Holy spirit

The Holy Spirit serves as a solid foundation for Dean of Dutchess/Putnam

By DAN PIETRAFESA

Giovanni Gauzza’s plans changed and resulted in an uplifting spiritual experience as the 16-year-old parishioner of St. Martin de Porres in Poughkeepsie was one of approximately 160 people from the Dutchess/Putnam deanery to attend a session of Archdiocesan listening for the 2021-2023 Synod at St. Columba in Hopewell Junction on March 26.

The morning began with a prayer service before the Blessed Sacrament at St. Columba Church before moving to St. Denis-St. Columba School for breakfast and small group discussions, the first focusing on the Holy Spirit and listening, and the second on synodal matters.

Group notes were taken and submitted to the regional dean, Father Joseph McLaffery, pastor of St. Kateri Tekakwitha in LaGrangeville. The comments will form part of a report delivered to the United States Conference of Catholic Bishops before being sent to the Vatican for the Synod of Bishops, scheduled for October 2023.

“Knowing that this goes to the Holy Father and the Synod of Rome is so wonderful, and it’s a great idea to involve people too, to be able to know what people are thinking and what they are going through in their lives” , Gauzza, who was able to attend the session because her scheduled baseball game at Our Lady of Lourdes High School was canceled, told CNY.

During the 30-minute prayer service, Father McLafferty placed the Eucharist in the monstrance for scripture reading, prayer, meditation and hymns.

“It all comes from our prayer and our relationship with Jesus, so we need to spend time with him so that whatever fruit we do in the Church will bear fruit,” Father McLafferty said.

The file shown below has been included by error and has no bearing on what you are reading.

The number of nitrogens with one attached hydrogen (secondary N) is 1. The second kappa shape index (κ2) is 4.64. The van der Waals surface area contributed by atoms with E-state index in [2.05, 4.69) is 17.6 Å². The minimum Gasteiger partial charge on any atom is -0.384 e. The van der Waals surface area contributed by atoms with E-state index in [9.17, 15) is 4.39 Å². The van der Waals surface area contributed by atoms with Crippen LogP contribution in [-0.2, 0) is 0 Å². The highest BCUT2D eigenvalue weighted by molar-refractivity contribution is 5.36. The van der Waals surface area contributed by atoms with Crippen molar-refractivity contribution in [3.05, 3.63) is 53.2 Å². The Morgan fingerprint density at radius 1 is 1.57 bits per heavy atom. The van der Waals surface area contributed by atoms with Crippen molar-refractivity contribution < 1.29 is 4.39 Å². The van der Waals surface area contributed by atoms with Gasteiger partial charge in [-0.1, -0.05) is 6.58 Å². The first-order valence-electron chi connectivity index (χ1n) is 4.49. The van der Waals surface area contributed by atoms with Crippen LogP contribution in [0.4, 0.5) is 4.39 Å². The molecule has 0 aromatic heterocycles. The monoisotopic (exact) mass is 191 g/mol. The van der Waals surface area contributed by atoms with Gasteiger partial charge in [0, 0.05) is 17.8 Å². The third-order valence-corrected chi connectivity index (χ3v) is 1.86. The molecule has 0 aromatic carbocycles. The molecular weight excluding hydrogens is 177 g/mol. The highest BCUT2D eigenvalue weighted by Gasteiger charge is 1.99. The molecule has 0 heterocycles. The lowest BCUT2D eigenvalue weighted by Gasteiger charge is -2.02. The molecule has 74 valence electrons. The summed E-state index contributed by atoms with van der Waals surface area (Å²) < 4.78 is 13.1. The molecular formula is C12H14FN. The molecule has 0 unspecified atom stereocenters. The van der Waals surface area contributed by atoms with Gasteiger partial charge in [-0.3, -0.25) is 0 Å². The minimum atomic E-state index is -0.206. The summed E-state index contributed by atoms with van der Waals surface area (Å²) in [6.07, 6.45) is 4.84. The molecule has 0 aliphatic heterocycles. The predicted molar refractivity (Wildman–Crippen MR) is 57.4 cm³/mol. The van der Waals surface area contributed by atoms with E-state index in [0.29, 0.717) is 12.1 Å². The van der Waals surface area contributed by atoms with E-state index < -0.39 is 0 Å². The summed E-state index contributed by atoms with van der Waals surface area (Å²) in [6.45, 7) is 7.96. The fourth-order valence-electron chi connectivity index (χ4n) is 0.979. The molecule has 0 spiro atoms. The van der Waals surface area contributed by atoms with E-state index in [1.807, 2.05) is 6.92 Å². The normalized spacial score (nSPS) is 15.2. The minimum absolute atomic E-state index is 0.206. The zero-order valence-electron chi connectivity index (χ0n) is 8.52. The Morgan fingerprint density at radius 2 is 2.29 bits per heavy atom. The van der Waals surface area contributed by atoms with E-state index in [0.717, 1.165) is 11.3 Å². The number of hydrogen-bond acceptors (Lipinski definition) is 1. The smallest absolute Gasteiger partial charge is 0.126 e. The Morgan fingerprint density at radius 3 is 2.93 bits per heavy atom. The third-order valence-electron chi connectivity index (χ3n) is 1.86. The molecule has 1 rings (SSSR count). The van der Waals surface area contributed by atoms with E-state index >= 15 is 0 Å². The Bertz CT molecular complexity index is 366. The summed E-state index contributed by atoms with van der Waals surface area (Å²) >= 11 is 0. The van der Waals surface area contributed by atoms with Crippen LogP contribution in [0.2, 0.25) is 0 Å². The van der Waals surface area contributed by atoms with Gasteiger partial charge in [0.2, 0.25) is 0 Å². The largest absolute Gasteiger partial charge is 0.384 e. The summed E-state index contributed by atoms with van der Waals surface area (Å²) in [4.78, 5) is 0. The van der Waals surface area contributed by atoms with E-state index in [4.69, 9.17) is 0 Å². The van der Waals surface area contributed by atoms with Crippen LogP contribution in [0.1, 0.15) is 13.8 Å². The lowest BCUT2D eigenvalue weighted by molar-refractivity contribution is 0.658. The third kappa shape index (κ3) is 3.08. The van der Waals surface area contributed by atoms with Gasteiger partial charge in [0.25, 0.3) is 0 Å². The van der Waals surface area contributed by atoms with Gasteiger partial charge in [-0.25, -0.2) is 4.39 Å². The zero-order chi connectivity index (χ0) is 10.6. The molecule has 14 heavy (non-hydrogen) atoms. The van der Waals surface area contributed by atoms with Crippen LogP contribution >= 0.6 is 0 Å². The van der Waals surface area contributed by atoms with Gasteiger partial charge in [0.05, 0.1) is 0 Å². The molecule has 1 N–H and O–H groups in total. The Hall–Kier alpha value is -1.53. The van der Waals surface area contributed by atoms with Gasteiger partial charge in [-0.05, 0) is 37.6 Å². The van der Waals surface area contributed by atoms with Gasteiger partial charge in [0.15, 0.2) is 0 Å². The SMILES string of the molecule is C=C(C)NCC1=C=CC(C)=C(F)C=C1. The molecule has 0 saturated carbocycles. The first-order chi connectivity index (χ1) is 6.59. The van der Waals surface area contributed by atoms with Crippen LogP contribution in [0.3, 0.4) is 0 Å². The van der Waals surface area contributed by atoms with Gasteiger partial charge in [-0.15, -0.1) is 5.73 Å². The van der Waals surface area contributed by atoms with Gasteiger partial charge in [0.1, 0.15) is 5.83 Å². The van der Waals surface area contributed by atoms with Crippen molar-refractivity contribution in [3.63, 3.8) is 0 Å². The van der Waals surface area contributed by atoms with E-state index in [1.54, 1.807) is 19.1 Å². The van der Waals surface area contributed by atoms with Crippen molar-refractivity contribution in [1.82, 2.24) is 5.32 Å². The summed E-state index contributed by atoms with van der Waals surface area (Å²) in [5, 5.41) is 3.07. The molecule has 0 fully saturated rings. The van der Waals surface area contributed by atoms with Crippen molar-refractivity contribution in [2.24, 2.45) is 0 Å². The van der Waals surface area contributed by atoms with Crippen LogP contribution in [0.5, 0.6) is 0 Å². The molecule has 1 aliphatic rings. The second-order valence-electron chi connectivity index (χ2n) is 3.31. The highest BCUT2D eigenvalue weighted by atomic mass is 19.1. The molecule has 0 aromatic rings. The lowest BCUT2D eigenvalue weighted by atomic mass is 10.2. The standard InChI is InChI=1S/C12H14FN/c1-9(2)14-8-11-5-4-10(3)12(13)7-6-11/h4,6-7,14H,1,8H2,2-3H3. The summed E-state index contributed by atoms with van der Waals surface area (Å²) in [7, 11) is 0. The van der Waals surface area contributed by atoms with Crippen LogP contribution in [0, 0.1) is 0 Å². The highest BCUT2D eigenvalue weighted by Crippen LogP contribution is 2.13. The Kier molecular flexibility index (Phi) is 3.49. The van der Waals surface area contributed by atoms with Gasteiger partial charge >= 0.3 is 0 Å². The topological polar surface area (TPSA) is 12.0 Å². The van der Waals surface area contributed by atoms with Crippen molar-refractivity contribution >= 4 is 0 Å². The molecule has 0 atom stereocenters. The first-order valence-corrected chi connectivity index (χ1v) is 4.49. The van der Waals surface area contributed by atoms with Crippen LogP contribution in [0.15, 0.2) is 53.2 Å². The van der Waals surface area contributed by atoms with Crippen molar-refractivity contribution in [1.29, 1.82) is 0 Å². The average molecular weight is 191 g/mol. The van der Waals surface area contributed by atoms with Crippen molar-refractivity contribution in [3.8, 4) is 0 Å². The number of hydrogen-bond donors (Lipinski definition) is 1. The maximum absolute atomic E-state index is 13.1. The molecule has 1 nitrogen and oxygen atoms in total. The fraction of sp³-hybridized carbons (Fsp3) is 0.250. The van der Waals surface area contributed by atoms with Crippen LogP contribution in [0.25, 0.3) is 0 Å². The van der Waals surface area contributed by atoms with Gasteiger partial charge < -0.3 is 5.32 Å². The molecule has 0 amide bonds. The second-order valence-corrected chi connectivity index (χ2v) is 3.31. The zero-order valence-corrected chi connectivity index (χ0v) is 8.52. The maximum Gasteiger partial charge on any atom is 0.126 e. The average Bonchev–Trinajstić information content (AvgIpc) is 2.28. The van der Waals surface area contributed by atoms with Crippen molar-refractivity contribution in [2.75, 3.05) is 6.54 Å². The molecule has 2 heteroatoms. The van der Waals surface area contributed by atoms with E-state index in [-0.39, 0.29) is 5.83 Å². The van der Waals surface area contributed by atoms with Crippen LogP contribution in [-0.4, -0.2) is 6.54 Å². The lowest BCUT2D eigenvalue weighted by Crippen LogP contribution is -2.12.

Inside the school, small group discussions on listening and the Holy Spirit constituted the first part of the synodal discussion focusing on who is the Holy Spirit, how do we listen to the Holy Spirit and how do we listen to each other.

“Being able to talk and discuss the Holy Spirit is very influential even in understanding how the Holy Spirit works in our lives, being able to talk to ourselves and how much the Holy Spirit plays a role in all the decisions we let’s take it,” said Gauzza, who plans to enter Cathedral Seminary House of Formation in Douglaston, Queens, in 2023.

The prayer service and the first part of the synod discussions prepared the participants for the last part of the meeting – the synod discussion questions – which began with a reading from the book of James and a prayer led by Father McLafferty. The discussion had five parts – getting started, fundamental question, celebration, co-responsibility in mission and formation in synodality – with questions in each to help the groups in their journey with Jesus and the Holy Spirit to form in Synodality. .

Shirley Rugar, 74, who attended with two friends and parishioners from St. Joseph-Immaculate Conception in Millbrook, said she wished the event was longer.

“The people at our table are so involved with the Lord and the Holy Spirit, it will make us stronger because of everything we’re going through, not just the pandemic,” she said. “Now, all the feelings that we have with what’s going on in this nation and in this world, it makes us feel like we have the Holy Spirit to lean on.”